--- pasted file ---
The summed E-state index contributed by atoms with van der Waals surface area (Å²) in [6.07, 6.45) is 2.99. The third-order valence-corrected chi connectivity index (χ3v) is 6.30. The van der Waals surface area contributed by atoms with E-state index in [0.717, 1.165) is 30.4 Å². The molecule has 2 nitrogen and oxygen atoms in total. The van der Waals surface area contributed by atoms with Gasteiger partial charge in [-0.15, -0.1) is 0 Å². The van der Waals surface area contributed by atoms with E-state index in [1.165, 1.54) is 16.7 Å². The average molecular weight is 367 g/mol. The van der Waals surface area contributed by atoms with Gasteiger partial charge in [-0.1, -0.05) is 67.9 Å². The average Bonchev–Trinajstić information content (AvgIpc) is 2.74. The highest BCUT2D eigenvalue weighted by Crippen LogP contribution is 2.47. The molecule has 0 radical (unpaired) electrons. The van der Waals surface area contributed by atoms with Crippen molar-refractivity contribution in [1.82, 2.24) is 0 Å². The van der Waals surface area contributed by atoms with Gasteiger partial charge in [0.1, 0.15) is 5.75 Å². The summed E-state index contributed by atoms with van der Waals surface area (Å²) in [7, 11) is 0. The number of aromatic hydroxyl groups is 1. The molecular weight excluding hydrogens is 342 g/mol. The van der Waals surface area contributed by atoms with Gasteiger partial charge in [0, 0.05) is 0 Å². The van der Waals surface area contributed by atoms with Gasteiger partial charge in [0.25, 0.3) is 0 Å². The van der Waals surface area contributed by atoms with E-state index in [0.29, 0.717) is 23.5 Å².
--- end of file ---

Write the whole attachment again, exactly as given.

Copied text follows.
The summed E-state index contributed by atoms with van der Waals surface area (Å²) in [6.07, 6.45) is 2.99. The third-order valence-corrected chi connectivity index (χ3v) is 6.30. The van der Waals surface area contributed by atoms with E-state index in [0.717, 1.165) is 30.4 Å². The molecule has 2 nitrogen and oxygen atoms in total. The van der Waals surface area contributed by atoms with Gasteiger partial charge in [-0.15, -0.1) is 0 Å². The van der Waals surface area contributed by atoms with E-state index in [1.165, 1.54) is 16.7 Å². The average molecular weight is 367 g/mol. The van der Waals surface area contributed by atoms with Gasteiger partial charge in [-0.1, -0.05) is 67.9 Å². The average Bonchev–Trinajstić information content (AvgIpc) is 2.74. The highest BCUT2D eigenvalue weighted by Crippen LogP contribution is 2.47. The molecule has 0 radical (unpaired) electrons. The van der Waals surface area contributed by atoms with Crippen molar-refractivity contribution in [1.82, 2.24) is 0 Å². The van der Waals surface area contributed by atoms with Gasteiger partial charge in [0.1, 0.15) is 5.75 Å². The summed E-state index contributed by atoms with van der Waals surface area (Å²) in [7, 11) is 0. The number of aromatic hydroxyl groups is 1. The molecular weight excluding hydrogens is 342 g/mol. The van der Waals surface area contributed by atoms with Gasteiger partial charge in [0, 0.05) is 0 Å². The van der Waals surface area contributed by atoms with Gasteiger partial charge in [0.25, 0.3) is 0 Å². The van der Waals surface area contributed by atoms with E-state index in [0.29, 0.717) is 23.5 Å².